Moving In: What makes a computer feel like home

Last week was new computer day at work. As I was looking between the new machine and the old one, I was thinking about what makes a computer feel like mine. There are settings, little utilities, and how I arrange things that make it feel like home.

I’ve been shockingly consistent over the years. Here’s a screenshot from 2005.

Screenshot of my Titanium PowerBook in 2005 using largely the same configuration I use today

And here’s my personal machine today (with the Dock visible for the photo op).

Screenshot of my 13" 2015 MacBook Pro

(I promise I’ve changed my desktop background a few times, but Hurricane Isabel from the ISS is in my regular rotation.)

  1. Make things small by cranking up the scaled resolution. On a laptop that means the smallest Apple offers — or smaller. On my 13” personal machine I used a hack to enable 1920 × 1200 HiDPI. I don’t go full-native on my 27” external 4K display, but I do use the second-from-highest, 3360 × 1890.
  2. Colors: I set the system accent color to gray (aka Graphite) but keep the highlight color blue.
  3. Clock settings: Day of week, no date, 24-hour clock, show the seconds.
  4. Take basically everything out of the Dock (all I have there permanently is an editor to drag files to), turn off showing recent apps, and turn on auto-hiding. I also make it smaller, using the second-from-smallest tick when resizing while holding . But yes, I keep my Dock at the bottom.
  5. Non-default gestures and hot corners:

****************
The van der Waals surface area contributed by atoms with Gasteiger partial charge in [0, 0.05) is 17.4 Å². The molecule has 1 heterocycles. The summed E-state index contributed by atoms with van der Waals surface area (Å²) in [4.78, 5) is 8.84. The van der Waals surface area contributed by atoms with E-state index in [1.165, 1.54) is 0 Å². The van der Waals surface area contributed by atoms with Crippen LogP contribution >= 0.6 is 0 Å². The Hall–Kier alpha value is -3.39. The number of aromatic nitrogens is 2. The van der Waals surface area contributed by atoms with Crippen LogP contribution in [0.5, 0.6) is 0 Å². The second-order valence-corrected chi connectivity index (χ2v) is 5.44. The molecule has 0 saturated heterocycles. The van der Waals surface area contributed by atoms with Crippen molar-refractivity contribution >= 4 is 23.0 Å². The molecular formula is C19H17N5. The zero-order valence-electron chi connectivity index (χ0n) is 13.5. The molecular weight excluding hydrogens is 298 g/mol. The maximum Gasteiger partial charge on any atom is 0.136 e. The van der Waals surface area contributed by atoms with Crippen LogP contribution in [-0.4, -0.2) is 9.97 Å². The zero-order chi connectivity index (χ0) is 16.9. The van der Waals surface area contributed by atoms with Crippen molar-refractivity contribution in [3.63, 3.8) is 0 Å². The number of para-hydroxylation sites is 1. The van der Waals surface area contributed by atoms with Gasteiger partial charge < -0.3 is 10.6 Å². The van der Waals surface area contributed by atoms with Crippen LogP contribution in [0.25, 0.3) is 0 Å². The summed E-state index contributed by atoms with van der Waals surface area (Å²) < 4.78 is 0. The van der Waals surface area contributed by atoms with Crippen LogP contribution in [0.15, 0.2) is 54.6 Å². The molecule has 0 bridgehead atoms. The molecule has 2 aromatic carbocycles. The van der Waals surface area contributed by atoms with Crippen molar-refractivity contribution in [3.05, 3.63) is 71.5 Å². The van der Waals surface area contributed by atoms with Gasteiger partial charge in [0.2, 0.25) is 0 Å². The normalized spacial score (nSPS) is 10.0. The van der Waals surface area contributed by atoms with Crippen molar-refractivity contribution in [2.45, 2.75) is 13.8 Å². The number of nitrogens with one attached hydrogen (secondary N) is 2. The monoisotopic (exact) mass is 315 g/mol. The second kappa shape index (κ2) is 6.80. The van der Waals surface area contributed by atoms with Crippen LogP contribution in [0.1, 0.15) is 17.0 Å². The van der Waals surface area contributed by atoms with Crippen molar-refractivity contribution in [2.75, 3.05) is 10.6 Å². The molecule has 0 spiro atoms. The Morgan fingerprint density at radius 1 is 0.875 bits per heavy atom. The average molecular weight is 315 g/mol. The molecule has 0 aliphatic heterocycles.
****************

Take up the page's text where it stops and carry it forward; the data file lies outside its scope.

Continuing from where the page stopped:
• ExposéMission Control: 4 fingers up
    • App windows: 4 fingers down and top left corner
    • Move between spaces/full-screen apps: 4 fingers side-to-side
    • Paging: 3 finger swipe
    • Desktop: top right corner
    • Never sleep: bottom right corner
    • Display sleep: bottom left corner
  6. Moom with SizeUp-inspired keyboard shortcuts.
  7. Set up a keyboard shortcut () for Notification Center. (I didn’t have a Magic Trackpad for a while, so wanted a quick way to access it. Now it’s habit.)
  8. Revert a couple of recent design changes via accessibility settings: turn on persistent proxy icons and Reduce Transparency.
  9. Finder settings:
    • Turn on the status and path bars
    • Have new windows default to my documents folder (inside ~/Documents/)
    • Set search scope to the current window
    • Show all file extensions
    • Put the path item in the toolbar (though I usually end up -clicking the titlebar)
    • Windows default to list view (though I’m constantly switching between ⌘2 list and ⌘3 columns)
  10. Turn off the new window animation
  11. The menu bar: after the clock, I start out right to left with battery, wifi, volume, MenuMeters[1] average CPU graph, MenuMeters network activity graph, and Day One. Everything else is hidden by Bartender (with a handful of show-for-updates exceptions).
  12. Install Alfred[2] and set it to the “macOS” theme. The muscle memory for the launcher and J for clipboard history are deeply ingrained.
  13. Keyboard layout to Dvorak. (What can I say, I switched 20 years ago.)
  14. And rounding out (pun intended) the I Hate Change category is Displaperture, which I use to round the menu bar on non-notched displays.

  1. I also have iStat Menus, but I’ve been using MenuMeters since ~2004 and honestly I think it just feels more Mac-like and at home in the menu bar. ↩︎

  2. I’d much rather support an established indie Mac developer than an upstart awash in Silicon Valley money and culture. ↩︎